|Publication number||US20020162597 A1|
|Application number||US 10/085,751|
|Publication date||Nov 7, 2002|
|Filing date||Feb 28, 2002|
|Priority date||Sep 1, 1999|
|Also published as||CA2387104A1, CA2387104C, DE19941669A1, DE19941669C2, EP1208323A1, EP1208323B1, US6508276, WO2001016519A1|
|Publication number||085751, 10085751, US 2002/0162597 A1, US 2002/162597 A1, US 20020162597 A1, US 20020162597A1, US 2002162597 A1, US 2002162597A1, US-A1-20020162597, US-A1-2002162597, US2002/0162597A1, US2002/162597A1, US20020162597 A1, US20020162597A1, US2002162597 A1, US2002162597A1|
|Inventors||Josef Radlinger, Horst Stimmelmayr, Frank Heinze, Frank-Michael Kopping|
|Original Assignee||Josef Radlinger, Horst Stimmelmayr, Frank Heinze, Frank-Michael Kopping|
|Export Citation||BiBTeX, EndNote, RefMan|
|Referenced by (2), Classifications (17), Legal Events (5)|
|External Links: USPTO, USPTO Assignment, Espacenet|
 Priority benefit under 35 U.S.C. § 120 of co-pending international application No. PCT/EP00/08519 filed Aug. 31, 2000, is claimed.
 The present invention relates to a textile tubing and in particular to a textile hose for the renovation of pipe lines with high nominal pressure.
 For the renovation of high-pressure pipes, for example gas or water pipes, the textile hose relining method is used. A textile hose—called an inliner—with a resin-impregnated inner layer is inserted by turning inside-out, into the pipe to be renovated, so that the resin-impregnated layer is now on the outside. By applying the hose with pressure the resin-impregnated outer layer is bonded to the inner surface of the fluid pipe line. Pipes in need of repair can be renovated in this way.
 The renovation hose consists of a tubular fabric and an impermeable inner coating which in the case of gas pipes is generally polyester or polyurethane and in the case of water pipes is generally flexible polyethylene. The fabric itself consists of polyester fibers.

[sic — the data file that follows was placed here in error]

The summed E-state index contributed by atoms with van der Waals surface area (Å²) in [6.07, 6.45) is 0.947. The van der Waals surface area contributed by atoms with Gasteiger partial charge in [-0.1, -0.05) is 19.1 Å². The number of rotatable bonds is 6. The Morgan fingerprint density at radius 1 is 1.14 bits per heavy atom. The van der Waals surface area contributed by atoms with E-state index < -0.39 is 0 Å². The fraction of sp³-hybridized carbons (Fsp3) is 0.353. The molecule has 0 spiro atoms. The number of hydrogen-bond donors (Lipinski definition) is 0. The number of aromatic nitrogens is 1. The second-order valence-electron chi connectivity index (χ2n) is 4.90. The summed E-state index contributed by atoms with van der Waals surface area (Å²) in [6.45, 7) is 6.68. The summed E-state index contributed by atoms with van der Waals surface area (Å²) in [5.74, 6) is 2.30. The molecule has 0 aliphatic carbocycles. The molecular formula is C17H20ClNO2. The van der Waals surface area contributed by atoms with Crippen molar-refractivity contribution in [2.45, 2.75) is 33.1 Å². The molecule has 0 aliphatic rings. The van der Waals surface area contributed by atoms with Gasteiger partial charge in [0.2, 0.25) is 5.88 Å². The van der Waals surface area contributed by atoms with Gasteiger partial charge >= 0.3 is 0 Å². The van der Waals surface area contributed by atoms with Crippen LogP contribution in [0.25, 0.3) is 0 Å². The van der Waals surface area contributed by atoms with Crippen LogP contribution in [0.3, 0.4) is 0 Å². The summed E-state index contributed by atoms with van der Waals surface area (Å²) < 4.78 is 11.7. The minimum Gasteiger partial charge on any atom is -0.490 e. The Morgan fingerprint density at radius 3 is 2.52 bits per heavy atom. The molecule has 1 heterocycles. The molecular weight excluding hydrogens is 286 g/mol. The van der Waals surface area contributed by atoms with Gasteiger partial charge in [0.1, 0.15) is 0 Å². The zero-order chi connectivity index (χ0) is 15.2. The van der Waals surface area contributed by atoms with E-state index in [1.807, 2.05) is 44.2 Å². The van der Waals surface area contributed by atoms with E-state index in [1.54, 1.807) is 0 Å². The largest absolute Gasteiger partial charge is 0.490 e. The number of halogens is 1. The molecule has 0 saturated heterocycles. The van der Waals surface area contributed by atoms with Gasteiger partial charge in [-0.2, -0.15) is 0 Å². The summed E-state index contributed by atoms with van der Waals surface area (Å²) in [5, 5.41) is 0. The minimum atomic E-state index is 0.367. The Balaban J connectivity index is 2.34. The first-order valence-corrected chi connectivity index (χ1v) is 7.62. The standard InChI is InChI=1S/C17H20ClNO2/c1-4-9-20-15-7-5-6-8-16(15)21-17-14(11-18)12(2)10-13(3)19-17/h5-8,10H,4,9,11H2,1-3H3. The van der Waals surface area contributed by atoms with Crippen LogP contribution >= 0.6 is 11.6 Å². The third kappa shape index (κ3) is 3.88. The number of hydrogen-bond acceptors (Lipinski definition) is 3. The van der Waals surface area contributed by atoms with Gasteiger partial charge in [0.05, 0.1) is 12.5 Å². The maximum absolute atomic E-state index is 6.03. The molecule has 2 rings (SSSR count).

Such textile hoses are known from the prior art in many embodiments.
 Reference is made, for example, to U.S. Pat. No. 5,271,433 or EP 0 510 784. Known from both these documents is a hose for lining pressure lines with an inner coating of a thermoplastic material, for example polyurethane, a fabric consisting of weft and warp threads and an outer layer, so that the fabric is embedded between the inner and outer layers.
 Other textile hoses also bonded to an inner surface of a pipe using the turning-inside-out-method are described, for example, in U.S. Pat. Nos. 4,684,556 and 4,576,205.
 U.S. Pat. No. 5,855,712 describes a new method for introducing textile hoses of the type in question into the pipe by turning inside-out.
 Known from EP 0 310 860 A1 are textile hoses for low-temperature applications made of polyacrylic fibers.
 Although high-pressure fluid pipe lines can be reliably repaired with these known textile hoses, they nevertheless suffer from a number of disadvantages:
 Textile hoses used hitherto to repair high-pressure fluid pipe lines are designed for a maximum nominal pressure of up to 16 bar, because the polyester textile does not have sufficient material strength to withstand nominal pressures above 30 bar. Even at lower nominal pressures of, for example, 4 to 12 bar the renovation hose requires radial support from the old pipe.
 The renovation hose must be bonded to the old pipe in a tight, close-fitting and planar manner. Clean and reliable bonding requires extremely costly pre-processing of the metal surface of the inside of the old pipe (clean, sandblast, deburr), processes entailing very high cost.
 Because of the material used, the renovation hose has poor gas-impermeability. For this reason bonding faults give rise to gas pressure build-up between pipe and hose, which can cause detachment of the renovation hose.
 The insertion of the renovation hose into the old pipe by the turning-inside-out- method using compressed air and reversion chamber restricts the length of the repair to not more than 250 meters (m).
 Furthermore, it is often desirable when repairing a high-pressure fluid line to be able to increase its nominal pressure. This is prevented by the fact that textile hoses known hitherto permit a maximum nominal pressure of 16 bar, since the burst pressure of the textile hose is approximately 4 to 40 bar, depending on construction and diameter. Renovation of high-pressure fluid lines which would permit a nominal pressure of over 30 bar after renovation is therefore not possible.
 It is therefore desirable to configure a textile hose in such a way that the above-described problems and disadvantages of known textile hoses are eliminated.